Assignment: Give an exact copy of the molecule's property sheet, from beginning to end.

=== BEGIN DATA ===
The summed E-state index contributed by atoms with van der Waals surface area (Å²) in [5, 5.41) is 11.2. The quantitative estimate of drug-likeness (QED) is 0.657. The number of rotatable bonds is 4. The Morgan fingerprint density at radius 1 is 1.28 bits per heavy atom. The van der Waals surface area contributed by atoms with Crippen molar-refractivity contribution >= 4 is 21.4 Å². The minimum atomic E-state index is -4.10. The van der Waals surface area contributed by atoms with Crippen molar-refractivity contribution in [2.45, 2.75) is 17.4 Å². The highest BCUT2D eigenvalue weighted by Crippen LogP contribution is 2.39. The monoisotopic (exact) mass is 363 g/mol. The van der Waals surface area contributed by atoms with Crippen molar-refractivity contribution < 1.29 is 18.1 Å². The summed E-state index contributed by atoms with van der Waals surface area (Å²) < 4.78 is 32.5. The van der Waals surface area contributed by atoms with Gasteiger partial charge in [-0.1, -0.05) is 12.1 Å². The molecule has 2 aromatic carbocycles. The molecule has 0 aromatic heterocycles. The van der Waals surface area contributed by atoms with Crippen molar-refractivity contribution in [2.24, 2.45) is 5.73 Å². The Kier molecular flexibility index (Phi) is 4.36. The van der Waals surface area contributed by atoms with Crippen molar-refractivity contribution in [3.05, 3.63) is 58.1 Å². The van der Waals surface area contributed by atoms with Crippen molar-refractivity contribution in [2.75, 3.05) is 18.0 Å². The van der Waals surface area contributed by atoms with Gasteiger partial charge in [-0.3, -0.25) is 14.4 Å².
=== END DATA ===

The summed E-state index contributed by atoms with van der Waals surface area (Å²) in [5, 5.41) is 11.2. The quantitative estimate of drug-likeness (QED) is 0.657. The number of rotatable bonds is 4. The Morgan fingerprint density at radius 1 is 1.28 bits per heavy atom. The van der Waals surface area contributed by atoms with Crippen molar-refractivity contribution >= 4 is 21.4 Å². The minimum atomic E-state index is -4.10. The van der Waals surface area contributed by atoms with Crippen molar-refractivity contribution in [2.45, 2.75) is 17.4 Å². The highest BCUT2D eigenvalue weighted by Crippen LogP contribution is 2.39. The monoisotopic (exact) mass is 363 g/mol. The van der Waals surface area contributed by atoms with Crippen molar-refractivity contribution < 1.29 is 18.1 Å². The summed E-state index contributed by atoms with van der Waals surface area (Å²) < 4.78 is 32.5. The van der Waals surface area contributed by atoms with Gasteiger partial charge in [-0.1, -0.05) is 12.1 Å². The molecule has 2 aromatic carbocycles. The molecule has 0 aromatic heterocycles. The van der Waals surface area contributed by atoms with Crippen molar-refractivity contribution in [2.24, 2.45) is 5.73 Å². The Kier molecular flexibility index (Phi) is 4.36. The van der Waals surface area contributed by atoms with Crippen molar-refractivity contribution in [3.05, 3.63) is 58.1 Å². The van der Waals surface area contributed by atoms with Crippen molar-refractivity contribution in [2.75, 3.05) is 18.0 Å². The van der Waals surface area contributed by atoms with Gasteiger partial charge in [-0.3, -0.25) is 14.4 Å².